Senior Research Associate Judge Business School
University of Cambridge
Dr Kim Sutherland, co-author of “The Quest for Quality in the NHS: a chartbook on quality of care in the UK” (2005), describes the infrastructure of the NHS in England.
The National Health Service (NHS) was established in 1948 and since that time has played a central role in British life, providing a broadly comprehensive service that is based on clinical need rather than ability to pay. The NHS serves over 50 million people in England and in the financial year 2004-5, its total net expenditure was £69bn. Although the healthcare sector in the UK is dominated by the NHS, there is substantial private provision. OECD figures for 2002 show that the £67bn public expenditure on healthcare was supplemented by £13bn of private expenditure (OECD Health Data, 2005).
Each day there are:
• 836 000 consultations with general practitioners or nurses in primary care
• 124 000 outpatient attendances
• 36 000 patients in bed as elective admissions
• 94 000 patients in bed as emergency admissions
• 49 000 Accident and Emergency (A&E) attendances
• 18 000 calls to NHS Direct (telephone advice service)
(Chief Executive’s Report to the NHS, May 2005)
The NHS is mainly financed through taxation and has to account for its actions to Parliament via the Secretary of State for Health. The Secretary of State is a member of cabinet and has overall strategic responsibility for NHS delivery, improvement, finance and resources. The Department of Health (DH) supports the Government in improving the health and well-being of the population. It negotiates levels of funding with the Treasury, and allocates resources throughout the health service.
Structurally, the main features of the NHS in England are:
• 28 Strategic Health Authorities (SHAs) which manage the NHS locally on behalf of the DH. Each covers approximately 1.8 million people. Their key functions are:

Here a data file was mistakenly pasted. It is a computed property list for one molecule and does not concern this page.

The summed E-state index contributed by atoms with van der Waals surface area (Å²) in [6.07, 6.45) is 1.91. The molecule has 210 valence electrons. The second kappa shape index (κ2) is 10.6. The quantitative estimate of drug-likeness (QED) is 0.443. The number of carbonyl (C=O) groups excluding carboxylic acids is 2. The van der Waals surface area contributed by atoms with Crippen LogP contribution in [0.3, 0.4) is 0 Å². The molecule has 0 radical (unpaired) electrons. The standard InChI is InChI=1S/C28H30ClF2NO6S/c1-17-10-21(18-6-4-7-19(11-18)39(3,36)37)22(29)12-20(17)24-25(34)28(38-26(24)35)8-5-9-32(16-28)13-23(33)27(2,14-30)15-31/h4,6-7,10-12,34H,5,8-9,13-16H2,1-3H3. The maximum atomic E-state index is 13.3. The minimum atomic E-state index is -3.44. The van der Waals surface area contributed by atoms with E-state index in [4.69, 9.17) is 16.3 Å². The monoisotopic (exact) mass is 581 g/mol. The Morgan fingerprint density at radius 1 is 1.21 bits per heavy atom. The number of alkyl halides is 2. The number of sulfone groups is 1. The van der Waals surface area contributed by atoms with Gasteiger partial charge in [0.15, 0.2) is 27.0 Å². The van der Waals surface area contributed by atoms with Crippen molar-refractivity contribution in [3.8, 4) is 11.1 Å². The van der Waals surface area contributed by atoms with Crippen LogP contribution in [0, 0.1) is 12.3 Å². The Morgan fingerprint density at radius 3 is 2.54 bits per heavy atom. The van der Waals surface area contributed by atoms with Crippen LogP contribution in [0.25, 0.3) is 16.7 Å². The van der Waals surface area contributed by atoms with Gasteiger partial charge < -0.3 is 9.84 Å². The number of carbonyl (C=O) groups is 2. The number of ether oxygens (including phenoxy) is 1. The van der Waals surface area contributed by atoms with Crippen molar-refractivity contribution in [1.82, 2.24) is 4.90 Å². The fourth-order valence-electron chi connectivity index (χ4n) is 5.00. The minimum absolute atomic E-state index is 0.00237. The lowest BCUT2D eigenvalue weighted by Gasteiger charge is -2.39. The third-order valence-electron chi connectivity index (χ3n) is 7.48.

- To create a strategic framework for capital investment, information management and workforce development;
- To agree and monitor performance levels in primary and secondary care;
- Build capacity and support performance improvement.
• 295 NHS Trusts, comprising 176 acute trusts (which provide medical and surgical care, usually centred on a hospital); 88 mental health trusts; and 31 ambulance trusts. Foundation trusts are a recent development that are designed to give greater freedom to NHS organisations (e.g. can retain operating surpluses; access to capital markets) whilst at the same time subjecting them to standards, performance ratings and inspections systems used throughout the
sector. There are currently 31 foundation trusts, with 32 (including eight mental health trusts) applying for 2006.
• 302 Primary Care Trusts (PCTs) which run primary and community services and commission care from a wide range of NHS and other providers. PCTs each serve around 170 000 people and control around 75% of the NHS budget.
The English public are deeply committed to the NHS and that commitment, together with the level of public expenditure that healthcare consumes, means that health policy is a subject of significant attention both inside and outside Government. The core principles that underpin the NHS were articulated by the Government in 2000 (see table 1).
Building on these principles, the Blair Labour Government has developed and implemented a plethora of policy initiatives, along a number of themes.
• Improving the quality of healthcare.
• Providing greater patient choice.
• Plurality of provision in healthcare services.